The verse is a familiar one –
“Blessed are the pure in heart for they will see God.”
That’s a pretty great promise; and that’s the trajectory of our spiritual relationship, right? Intimacy? Moving deeper and deeper into the arms of God? That’s where we want to head as believers, and indeed that’s what makes heaven heaven… to know God as we are already known.
And based on this verse, it’s pretty simple: pure heart = seeing God. When I think about purity, I think it about in terms of morality. Purity is equivalent to faultlessness. And surely there’s an element of truth in that. Part of growing in Christ is becoming more and more fully given over to God’s desire in any and every situation. The effect is a circular one—you become more and more obedient, you experience more and more revelation of the person of God, and you become more and more obedient, and so on and so forth.
But there’s an interesting thing about this verse having to do with the word “pure.” It has more of a meaning of “single.” Using that substitution, you have the verse reading like this: “Blessed are the single in heart, for they will see God.”
Single. One thing.
Maybe an expanded translation of the verse, using this idea, might help us to get at another aspect of the meaning: “Blessed are those who are solely committed to seeking and knowing God. Blessed are those whose hearts are only committed to this pursuit, for they will find what they’re looking for. Blessed are the fixated. Blessed are the ones with the holy obsession. Blessed are the ones who run hard after Him.”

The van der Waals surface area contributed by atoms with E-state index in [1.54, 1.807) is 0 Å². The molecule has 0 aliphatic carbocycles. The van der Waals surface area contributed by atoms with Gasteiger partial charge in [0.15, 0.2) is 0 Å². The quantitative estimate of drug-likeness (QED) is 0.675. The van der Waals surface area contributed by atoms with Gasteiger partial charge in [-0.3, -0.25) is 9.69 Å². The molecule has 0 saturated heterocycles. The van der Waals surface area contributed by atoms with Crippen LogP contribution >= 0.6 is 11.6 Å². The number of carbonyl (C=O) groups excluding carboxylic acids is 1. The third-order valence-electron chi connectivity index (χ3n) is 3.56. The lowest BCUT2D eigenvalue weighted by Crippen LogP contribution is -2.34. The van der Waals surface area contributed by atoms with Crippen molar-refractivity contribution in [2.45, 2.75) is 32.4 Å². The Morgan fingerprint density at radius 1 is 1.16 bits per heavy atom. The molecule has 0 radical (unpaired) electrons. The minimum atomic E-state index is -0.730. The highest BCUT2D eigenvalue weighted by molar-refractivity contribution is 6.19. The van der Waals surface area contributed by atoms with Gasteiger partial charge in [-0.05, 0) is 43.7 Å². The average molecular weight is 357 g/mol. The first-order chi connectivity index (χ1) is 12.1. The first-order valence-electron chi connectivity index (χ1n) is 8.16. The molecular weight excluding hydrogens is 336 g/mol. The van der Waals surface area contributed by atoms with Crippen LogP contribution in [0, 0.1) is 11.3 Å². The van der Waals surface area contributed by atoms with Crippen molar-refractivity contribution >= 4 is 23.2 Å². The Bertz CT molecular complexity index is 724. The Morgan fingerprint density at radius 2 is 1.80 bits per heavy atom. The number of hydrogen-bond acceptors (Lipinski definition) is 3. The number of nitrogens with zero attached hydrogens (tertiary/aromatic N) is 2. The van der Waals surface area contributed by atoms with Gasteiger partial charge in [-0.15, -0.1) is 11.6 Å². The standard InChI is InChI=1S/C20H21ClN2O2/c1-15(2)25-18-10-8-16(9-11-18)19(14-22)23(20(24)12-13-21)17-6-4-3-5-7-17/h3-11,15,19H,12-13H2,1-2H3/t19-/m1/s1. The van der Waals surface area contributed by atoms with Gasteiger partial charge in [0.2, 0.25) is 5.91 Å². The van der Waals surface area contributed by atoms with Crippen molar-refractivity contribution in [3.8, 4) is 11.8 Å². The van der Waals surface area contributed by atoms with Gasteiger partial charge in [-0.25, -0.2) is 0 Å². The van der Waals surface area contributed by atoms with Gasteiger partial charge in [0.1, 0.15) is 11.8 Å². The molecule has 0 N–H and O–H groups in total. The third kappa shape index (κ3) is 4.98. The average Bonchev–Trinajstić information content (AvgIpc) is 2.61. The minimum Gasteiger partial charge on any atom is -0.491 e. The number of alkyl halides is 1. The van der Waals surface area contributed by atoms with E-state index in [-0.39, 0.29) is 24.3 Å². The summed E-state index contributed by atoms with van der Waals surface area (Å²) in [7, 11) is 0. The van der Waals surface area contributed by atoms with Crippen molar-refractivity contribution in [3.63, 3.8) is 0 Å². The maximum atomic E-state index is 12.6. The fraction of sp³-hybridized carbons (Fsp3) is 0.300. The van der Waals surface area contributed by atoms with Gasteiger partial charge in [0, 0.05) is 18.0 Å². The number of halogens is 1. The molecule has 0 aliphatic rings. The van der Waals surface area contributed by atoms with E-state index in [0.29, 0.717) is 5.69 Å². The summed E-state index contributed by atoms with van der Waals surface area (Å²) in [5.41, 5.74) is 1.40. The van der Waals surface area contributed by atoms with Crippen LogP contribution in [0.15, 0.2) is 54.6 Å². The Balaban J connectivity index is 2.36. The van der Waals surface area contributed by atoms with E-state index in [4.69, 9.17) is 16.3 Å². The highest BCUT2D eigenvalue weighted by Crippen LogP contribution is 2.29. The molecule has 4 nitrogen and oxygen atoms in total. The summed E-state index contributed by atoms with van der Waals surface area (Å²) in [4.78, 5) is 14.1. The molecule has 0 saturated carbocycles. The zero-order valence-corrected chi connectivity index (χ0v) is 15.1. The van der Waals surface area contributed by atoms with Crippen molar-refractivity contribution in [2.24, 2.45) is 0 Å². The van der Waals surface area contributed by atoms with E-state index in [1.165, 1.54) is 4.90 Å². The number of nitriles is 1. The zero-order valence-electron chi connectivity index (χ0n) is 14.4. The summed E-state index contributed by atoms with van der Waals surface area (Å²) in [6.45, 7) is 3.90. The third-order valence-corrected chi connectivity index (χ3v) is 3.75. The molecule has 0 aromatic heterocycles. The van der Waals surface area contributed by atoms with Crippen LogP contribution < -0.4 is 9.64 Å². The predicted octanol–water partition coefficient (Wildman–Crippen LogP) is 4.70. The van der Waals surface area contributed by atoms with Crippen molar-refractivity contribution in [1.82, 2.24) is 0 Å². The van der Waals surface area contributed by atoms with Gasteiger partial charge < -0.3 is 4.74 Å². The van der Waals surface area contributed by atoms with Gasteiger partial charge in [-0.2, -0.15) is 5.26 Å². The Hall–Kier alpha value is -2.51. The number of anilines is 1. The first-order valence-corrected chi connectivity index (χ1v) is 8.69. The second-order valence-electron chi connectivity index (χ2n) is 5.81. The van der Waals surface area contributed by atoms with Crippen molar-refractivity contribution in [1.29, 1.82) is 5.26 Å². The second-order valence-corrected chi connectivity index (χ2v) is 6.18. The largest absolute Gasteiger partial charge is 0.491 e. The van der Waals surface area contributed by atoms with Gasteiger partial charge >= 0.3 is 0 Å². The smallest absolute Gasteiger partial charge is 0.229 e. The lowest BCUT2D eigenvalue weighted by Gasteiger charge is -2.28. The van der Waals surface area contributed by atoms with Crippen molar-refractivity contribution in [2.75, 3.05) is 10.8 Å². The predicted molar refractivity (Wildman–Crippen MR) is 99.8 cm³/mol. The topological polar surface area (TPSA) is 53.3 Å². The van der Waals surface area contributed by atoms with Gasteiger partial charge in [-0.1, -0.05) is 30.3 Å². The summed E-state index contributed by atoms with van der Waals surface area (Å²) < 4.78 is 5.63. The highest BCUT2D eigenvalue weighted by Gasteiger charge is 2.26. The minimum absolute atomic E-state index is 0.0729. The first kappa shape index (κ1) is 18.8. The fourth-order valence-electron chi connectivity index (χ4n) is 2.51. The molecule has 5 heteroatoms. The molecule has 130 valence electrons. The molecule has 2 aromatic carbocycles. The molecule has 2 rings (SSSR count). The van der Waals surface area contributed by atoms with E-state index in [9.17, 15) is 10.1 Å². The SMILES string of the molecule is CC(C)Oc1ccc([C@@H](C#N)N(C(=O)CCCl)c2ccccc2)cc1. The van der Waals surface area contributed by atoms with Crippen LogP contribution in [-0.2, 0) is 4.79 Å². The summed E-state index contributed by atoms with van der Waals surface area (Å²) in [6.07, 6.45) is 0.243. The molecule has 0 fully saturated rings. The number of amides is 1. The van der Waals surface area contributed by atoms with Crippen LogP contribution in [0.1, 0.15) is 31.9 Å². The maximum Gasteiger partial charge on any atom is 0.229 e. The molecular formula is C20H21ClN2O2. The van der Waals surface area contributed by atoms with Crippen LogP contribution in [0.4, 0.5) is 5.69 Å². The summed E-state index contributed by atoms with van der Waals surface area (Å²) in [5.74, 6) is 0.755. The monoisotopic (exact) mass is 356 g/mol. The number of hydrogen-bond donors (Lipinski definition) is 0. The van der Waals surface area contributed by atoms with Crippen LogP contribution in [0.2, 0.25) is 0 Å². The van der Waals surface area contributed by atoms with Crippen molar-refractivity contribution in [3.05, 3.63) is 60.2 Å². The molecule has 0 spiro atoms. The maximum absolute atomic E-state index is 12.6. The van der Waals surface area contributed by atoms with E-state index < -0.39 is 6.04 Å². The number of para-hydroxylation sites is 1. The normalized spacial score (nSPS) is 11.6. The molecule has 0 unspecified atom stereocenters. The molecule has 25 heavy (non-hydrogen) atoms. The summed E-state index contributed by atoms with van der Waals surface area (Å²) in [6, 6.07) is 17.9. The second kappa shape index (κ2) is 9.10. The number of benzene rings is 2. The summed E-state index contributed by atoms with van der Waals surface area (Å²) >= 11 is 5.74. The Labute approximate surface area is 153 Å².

Soren Kirkeegard remarked to this end, “Purity of heart is to will one thing.” Given that, if I want to know God more fully each day, maybe the work isn’t just to try my darndest to get rid of anything impure in my life. Sure, that’s part of it, but that “getting rid” isn’t an end in itself; rather, it’s fueled by my single-minded pursuit of God. That affection for Christ is what drives out the bad.
Give us grace, God, to be “single.”